Thereafter he was seemingly unable to hold down a job for any reasonable period of time so as his family grew money became increasingly in short supply. My father may have been middle class by education and upbringing but most definitely not in terms of wealth which meant that the winters of our childhood were all too often spent playing cards or reading by candlelight due to having no money to feed the electricity meter. The smell of recently snuffed candles or burning paraffin to this day evokes vivid childhood memories. When we were able to feed the meter for any period of time the visit of the ‘meter man’ was always relished. This would often signal a refund being paid resulting in a temporary and welcome reprieve from my father’s nicotine withdrawal symptoms and a particularly good refund might even mean a visit to the corner shop for a variety of quarter bags of sweets. Such treats were rare and many minutes were spent milling about in the corner shop deliberating, debating and arguing over the choices to be made with toffee pillows, licorish allsorts, fruit salads, mojos, wine gums, pear drops and Everton Mints being among the favourites. During the miners strikes of the 70’s when electricity cuts almost became the norm our friends thought it novel and exciting whereas we were just glad that for once we were the same as everyone else. I shared the attic bedroom with my two brothers, Bill and Sam. The room had a solitary light bulb dangling on the end of an old brown electrical cord shining a dim light upon a floor covered by ageing, dark ripped lino and the only bedroom furniture of three second hand iron framed beds. There was a single wooden sash window which afforded an excellent view of the brick wall of our neighbours’ house and if you strained your neck to the right you could just about glimpse the rows of terraced houses of Rainbow Hill and to the left the rear garden of the Elkins’ from across the road. The chipboard walls were covered in wall paper with pictures of goggle wearing and leather helmetted racing drivers in what looked like 1930’s racing cars. We were freezing cold in the winter and boiling hot in the summer, fought like cats and dogs regardless of the temperature and always seemed to be hungry despite my mum’s heroic culinary efforts on an extremely limited food budget. Getting to our attic bedroom meant climbing 2 flights of stairs so it didn’t get too many visitors and often acted as my refuge where I whiled away countless hours constructing battlefields from a ruffled blanket. Hordes of miniature plastic soldiers accompanied by the odd Airfix model tank would fight long bitter battles until the battle cry of “it’s tea time!” would force a temporary truce. My oldest brother, Bill had feet that belonged on a cheese counter and as he reached adolesence when mixed with the odour of his favourite aftershave, Brut, the smell was enough to make anyone feel sick. The smell was particularly bad during the summer months when our attic room was so stifling hot bananas would have thrived there. I was always astonished whenever Bill got a girlfriend, which he often did, because I couldn’t understand how any human being could tolerate the unique cheesy Brut smell seeping from his multi coloured platform shoes. He clearly had other redeeming qualities which I was blissfully unaware of or he carefully chose girls with a particularly poor sense of smell!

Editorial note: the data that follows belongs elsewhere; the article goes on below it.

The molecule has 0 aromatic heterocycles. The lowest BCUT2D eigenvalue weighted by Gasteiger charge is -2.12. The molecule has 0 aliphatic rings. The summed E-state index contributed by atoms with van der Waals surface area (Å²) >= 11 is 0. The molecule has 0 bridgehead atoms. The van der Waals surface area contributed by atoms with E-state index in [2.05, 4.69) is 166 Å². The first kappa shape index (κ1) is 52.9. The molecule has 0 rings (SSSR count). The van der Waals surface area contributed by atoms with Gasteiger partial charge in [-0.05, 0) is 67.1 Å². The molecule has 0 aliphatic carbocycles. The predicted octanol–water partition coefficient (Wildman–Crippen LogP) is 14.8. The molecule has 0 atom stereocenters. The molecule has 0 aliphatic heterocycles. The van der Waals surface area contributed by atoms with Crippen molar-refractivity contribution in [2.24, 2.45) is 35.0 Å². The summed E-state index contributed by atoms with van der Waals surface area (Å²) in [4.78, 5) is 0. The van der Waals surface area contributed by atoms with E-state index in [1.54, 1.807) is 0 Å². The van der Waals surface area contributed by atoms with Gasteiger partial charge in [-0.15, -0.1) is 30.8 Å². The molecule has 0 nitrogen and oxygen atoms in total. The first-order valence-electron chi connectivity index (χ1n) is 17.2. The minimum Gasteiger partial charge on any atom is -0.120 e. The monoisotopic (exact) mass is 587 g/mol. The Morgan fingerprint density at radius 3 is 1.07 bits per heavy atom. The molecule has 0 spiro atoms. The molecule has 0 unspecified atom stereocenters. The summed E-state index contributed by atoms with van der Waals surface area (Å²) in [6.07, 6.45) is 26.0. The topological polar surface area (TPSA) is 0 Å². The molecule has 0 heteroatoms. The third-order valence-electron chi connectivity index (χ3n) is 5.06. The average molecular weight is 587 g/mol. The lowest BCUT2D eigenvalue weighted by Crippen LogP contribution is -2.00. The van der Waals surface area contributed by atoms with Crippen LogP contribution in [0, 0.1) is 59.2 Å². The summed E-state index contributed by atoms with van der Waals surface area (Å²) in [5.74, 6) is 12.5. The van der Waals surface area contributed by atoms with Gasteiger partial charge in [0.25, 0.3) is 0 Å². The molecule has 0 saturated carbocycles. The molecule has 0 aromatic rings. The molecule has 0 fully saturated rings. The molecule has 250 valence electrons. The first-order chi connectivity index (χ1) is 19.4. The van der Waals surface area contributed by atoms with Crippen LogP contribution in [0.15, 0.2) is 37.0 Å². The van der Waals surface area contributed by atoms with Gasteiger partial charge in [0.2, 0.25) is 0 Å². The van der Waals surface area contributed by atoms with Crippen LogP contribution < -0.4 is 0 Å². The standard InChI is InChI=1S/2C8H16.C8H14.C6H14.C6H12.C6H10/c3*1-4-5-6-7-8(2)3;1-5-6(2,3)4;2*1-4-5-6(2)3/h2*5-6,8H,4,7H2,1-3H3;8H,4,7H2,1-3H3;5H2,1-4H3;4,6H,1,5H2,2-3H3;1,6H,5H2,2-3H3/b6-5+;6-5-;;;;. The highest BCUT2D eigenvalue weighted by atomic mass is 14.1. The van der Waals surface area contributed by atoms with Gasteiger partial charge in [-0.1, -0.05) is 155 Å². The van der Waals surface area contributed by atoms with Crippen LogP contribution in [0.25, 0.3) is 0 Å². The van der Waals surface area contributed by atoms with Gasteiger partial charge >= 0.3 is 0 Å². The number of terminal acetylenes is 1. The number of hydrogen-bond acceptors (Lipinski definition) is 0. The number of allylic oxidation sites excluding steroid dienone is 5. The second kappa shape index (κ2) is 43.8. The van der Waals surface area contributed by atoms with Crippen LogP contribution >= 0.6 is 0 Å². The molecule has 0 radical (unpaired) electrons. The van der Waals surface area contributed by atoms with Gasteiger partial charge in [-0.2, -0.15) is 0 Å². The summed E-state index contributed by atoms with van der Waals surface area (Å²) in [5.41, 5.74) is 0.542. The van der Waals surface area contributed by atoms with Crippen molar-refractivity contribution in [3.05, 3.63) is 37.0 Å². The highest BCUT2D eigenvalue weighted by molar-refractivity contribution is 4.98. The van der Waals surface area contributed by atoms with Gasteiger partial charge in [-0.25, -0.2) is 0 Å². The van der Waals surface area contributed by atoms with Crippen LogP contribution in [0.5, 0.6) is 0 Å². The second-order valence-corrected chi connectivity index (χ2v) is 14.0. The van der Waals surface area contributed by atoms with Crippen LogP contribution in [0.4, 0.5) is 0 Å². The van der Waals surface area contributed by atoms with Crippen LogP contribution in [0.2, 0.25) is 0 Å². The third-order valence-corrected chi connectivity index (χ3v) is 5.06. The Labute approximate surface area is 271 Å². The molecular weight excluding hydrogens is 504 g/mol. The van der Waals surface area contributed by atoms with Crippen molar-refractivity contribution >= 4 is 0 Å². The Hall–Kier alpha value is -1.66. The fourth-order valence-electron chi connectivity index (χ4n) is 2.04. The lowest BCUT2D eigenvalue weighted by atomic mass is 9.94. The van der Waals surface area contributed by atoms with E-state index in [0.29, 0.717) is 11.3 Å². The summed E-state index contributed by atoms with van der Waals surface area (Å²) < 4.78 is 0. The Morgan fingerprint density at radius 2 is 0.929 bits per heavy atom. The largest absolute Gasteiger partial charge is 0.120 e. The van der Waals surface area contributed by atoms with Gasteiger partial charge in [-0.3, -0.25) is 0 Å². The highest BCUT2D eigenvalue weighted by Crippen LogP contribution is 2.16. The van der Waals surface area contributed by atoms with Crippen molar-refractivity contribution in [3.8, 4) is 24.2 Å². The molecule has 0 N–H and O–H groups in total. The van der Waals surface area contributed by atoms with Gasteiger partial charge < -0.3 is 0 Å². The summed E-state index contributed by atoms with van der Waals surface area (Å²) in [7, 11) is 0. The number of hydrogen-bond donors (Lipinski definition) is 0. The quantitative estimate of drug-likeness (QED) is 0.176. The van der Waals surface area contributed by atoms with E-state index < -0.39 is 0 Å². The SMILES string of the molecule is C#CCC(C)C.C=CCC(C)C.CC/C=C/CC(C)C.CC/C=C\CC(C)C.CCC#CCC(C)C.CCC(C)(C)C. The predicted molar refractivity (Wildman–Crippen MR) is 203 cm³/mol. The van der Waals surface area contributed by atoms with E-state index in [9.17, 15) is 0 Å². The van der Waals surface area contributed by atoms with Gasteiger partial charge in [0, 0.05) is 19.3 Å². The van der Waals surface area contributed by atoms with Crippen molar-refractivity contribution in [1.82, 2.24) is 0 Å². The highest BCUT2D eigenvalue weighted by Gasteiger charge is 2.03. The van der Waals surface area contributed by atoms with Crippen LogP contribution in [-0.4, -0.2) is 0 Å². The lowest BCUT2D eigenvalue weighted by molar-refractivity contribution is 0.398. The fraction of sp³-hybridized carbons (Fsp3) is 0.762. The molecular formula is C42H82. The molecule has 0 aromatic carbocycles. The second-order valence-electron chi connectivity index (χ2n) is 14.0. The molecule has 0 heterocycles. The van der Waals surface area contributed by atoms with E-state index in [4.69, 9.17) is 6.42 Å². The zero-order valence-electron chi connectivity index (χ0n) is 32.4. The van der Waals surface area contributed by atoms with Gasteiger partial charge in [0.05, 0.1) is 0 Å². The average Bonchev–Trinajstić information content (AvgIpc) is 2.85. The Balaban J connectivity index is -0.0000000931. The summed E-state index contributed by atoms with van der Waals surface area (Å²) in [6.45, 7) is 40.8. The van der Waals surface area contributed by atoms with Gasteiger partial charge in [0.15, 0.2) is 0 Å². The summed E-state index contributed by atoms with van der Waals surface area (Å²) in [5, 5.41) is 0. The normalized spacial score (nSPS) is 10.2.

Whatever the explanation I always liked his girlfriends – they were usually pretty, slim and kind which again baffled me. On several occasions he used me to deliver a note or verbal message saying “Bill says it’s not working out and he wants to finish with you”, meaning he’s found someone else before adding “I think he’s a dick for ditching you – I wouldn’t!” in the vein hope they might go for a younger man instead. On one occasion he cajouled my younger brother into delivering a box of ‘chocolates’ to an ex. As my brother questioned why the box rattled Bill explained they were hard centres – in fact he’d replaced the chocolates with pebbles! No wonder women grow up with a less than favourable view of the opposite sex. Talking or even whispering at night was banned by our father who would creep into the hall way two floors below to listen for any breach of his strict rule of silence. Any such breach would always be punished the severity of which would be dictated by his prevailing mood ranging from shouting to calling us downstairs, collectively or individually, to receive the slipper or ‘belt’. The belt was his weapon of choice and was made of grey leather and about 2” wide and .5” thick with a heavy metal buckle. If he was feeling particularly Christian he would refrain from using the buckle end which was about the only time our subsequent prayers of gratitude were sincere and heartfelt. We did sometimes benefit from an early warning system that took the form of a cracked tile in the hallway and when he trod on that we would immediately fall silent and remain very still. That tile bred over the years and spread throughout the hallway and what had once been our friend became our enemy when trying to sneak into the house after a late night out. On the cold wet winter nights with the rain pit patting on the slate roof above our heads and the wind howling through the various gaps in the roof and around the sash window I would pull the blankets up around my head and clip the crocodile clip of my little crystal radio set to one of the many nails petruding from the chip board wall by my bed and listen intently to ‘The Day Of The Triffids’ or whatever play I could find. I treasured that radio set which had been given to me by Mrs Panther, a former missionary and a real Ms.Marple lookalike. Mrs Panther also once gave me a fossilised seahorse which I was convinced if immersed in water for long enough it would come back to life and so spent hours staring at it whilst it bobbed about in the bathroom sink. In the course of those hours before eventually falling asleep I would escape into my own World oblivious to my brothers’ snoring or escaping methane gas. In the sweaty heat of the summers’ nights I would just lie there listening to the distant rumblings of the late London trains or a speeding motorbike and wonder where it was headed to, who was on board and what exciting lives they led. I also wondered if I had been adopted or swapped at birth and my real parents were somewhere out there looking for me. Ofcourse my ‘real’ father would be kind, have a good job, a car and would teach me useful things like how to build a den properly or